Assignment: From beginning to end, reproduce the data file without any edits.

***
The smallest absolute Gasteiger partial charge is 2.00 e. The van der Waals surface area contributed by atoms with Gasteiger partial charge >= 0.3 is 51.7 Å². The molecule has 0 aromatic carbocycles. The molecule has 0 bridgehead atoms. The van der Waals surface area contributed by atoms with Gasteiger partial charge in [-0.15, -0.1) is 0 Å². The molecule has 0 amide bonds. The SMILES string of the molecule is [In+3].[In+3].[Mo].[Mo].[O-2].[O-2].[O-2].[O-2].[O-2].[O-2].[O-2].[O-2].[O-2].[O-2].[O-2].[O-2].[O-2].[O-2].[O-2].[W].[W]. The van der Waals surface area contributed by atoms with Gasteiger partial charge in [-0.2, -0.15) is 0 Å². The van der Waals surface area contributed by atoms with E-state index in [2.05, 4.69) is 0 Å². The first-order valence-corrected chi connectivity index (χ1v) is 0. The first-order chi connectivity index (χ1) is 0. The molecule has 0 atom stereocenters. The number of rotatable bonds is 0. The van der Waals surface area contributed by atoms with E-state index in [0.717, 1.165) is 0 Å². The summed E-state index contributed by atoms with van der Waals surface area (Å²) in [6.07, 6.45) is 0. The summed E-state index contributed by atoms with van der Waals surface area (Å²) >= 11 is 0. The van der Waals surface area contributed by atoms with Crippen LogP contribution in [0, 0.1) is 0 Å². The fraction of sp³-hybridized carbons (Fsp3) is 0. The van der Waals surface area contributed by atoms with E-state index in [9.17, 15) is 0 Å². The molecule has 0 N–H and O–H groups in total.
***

The smallest absolute Gasteiger partial charge is 2.00 e. The van der Waals surface area contributed by atoms with Gasteiger partial charge >= 0.3 is 51.7 Å². The molecule has 0 aromatic carbocycles. The molecule has 0 bridgehead atoms. The van der Waals surface area contributed by atoms with Gasteiger partial charge in [-0.15, -0.1) is 0 Å². The molecule has 0 amide bonds. The SMILES string of the molecule is [In+3].[In+3].[Mo].[Mo].[O-2].[O-2].[O-2].[O-2].[O-2].[O-2].[O-2].[O-2].[O-2].[O-2].[O-2].[O-2].[O-2].[O-2].[O-2].[W].[W]. The van der Waals surface area contributed by atoms with Gasteiger partial charge in [-0.2, -0.15) is 0 Å². The van der Waals surface area contributed by atoms with E-state index in [2.05, 4.69) is 0 Å². The first-order valence-corrected chi connectivity index (χ1v) is 0. The first-order chi connectivity index (χ1) is 0. The molecule has 0 atom stereocenters. The number of rotatable bonds is 0. The van der Waals surface area contributed by atoms with E-state index in [0.717, 1.165) is 0 Å². The summed E-state index contributed by atoms with van der Waals surface area (Å²) in [6.07, 6.45) is 0. The summed E-state index contributed by atoms with van der Waals surface area (Å²) >= 11 is 0. The van der Waals surface area contributed by atoms with Crippen LogP contribution in [0, 0.1) is 0 Å². The fraction of sp³-hybridized carbons (Fsp3) is 0. The van der Waals surface area contributed by atoms with E-state index in [9.17, 15) is 0 Å². The molecule has 0 N–H and O–H groups in total.